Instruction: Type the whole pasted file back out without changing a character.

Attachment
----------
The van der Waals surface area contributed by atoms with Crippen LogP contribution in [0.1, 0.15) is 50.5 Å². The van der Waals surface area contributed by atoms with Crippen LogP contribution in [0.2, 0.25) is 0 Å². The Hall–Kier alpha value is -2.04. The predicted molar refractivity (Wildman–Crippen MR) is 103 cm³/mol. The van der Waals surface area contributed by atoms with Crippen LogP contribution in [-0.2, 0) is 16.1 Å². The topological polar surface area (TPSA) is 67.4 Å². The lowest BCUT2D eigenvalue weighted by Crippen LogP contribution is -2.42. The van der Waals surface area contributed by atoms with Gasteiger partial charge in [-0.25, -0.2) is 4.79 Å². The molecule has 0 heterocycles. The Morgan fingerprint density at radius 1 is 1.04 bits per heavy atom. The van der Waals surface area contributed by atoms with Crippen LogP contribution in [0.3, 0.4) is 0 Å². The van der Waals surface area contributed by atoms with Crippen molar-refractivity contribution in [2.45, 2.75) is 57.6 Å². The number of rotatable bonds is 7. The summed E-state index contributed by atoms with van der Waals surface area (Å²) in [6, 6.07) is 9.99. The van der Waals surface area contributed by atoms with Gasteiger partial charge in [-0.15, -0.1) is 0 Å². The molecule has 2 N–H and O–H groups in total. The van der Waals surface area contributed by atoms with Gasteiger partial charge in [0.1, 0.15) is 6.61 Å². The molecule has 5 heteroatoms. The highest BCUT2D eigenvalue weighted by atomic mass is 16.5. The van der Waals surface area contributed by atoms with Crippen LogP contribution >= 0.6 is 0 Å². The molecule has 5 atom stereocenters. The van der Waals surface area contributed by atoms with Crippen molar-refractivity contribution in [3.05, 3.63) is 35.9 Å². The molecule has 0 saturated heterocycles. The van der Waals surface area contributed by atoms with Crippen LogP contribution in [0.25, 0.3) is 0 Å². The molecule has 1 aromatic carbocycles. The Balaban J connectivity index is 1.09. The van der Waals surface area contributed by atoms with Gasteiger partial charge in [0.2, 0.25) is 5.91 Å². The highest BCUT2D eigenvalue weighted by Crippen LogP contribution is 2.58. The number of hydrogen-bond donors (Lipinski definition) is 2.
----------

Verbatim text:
The van der Waals surface area contributed by atoms with Crippen LogP contribution in [0.1, 0.15) is 50.5 Å². The van der Waals surface area contributed by atoms with Crippen LogP contribution in [0.2, 0.25) is 0 Å². The Hall–Kier alpha value is -2.04. The predicted molar refractivity (Wildman–Crippen MR) is 103 cm³/mol. The van der Waals surface area contributed by atoms with Crippen LogP contribution in [-0.2, 0) is 16.1 Å². The topological polar surface area (TPSA) is 67.4 Å². The lowest BCUT2D eigenvalue weighted by Crippen LogP contribution is -2.42. The van der Waals surface area contributed by atoms with Gasteiger partial charge in [-0.25, -0.2) is 4.79 Å². The molecule has 0 heterocycles. The Morgan fingerprint density at radius 1 is 1.04 bits per heavy atom. The van der Waals surface area contributed by atoms with Crippen LogP contribution in [0.3, 0.4) is 0 Å². The van der Waals surface area contributed by atoms with Crippen molar-refractivity contribution in [2.45, 2.75) is 57.6 Å². The number of rotatable bonds is 7. The summed E-state index contributed by atoms with van der Waals surface area (Å²) in [6, 6.07) is 9.99. The van der Waals surface area contributed by atoms with Gasteiger partial charge in [-0.15, -0.1) is 0 Å². The molecule has 2 N–H and O–H groups in total. The van der Waals surface area contributed by atoms with Gasteiger partial charge in [0.1, 0.15) is 6.61 Å². The molecule has 5 heteroatoms. The highest BCUT2D eigenvalue weighted by atomic mass is 16.5. The van der Waals surface area contributed by atoms with Crippen LogP contribution >= 0.6 is 0 Å². The molecule has 5 atom stereocenters. The van der Waals surface area contributed by atoms with Crippen molar-refractivity contribution in [3.05, 3.63) is 35.9 Å². The molecule has 0 saturated heterocycles. The van der Waals surface area contributed by atoms with Crippen LogP contribution in [0.25, 0.3) is 0 Å². The molecule has 1 aromatic carbocycles. The Balaban J connectivity index is 1.09. The van der Waals surface area contributed by atoms with Gasteiger partial charge in [0.2, 0.25) is 5.91 Å². The highest BCUT2D eigenvalue weighted by Crippen LogP contribution is 2.58. The number of hydrogen-bond donors (Lipinski definition) is 2.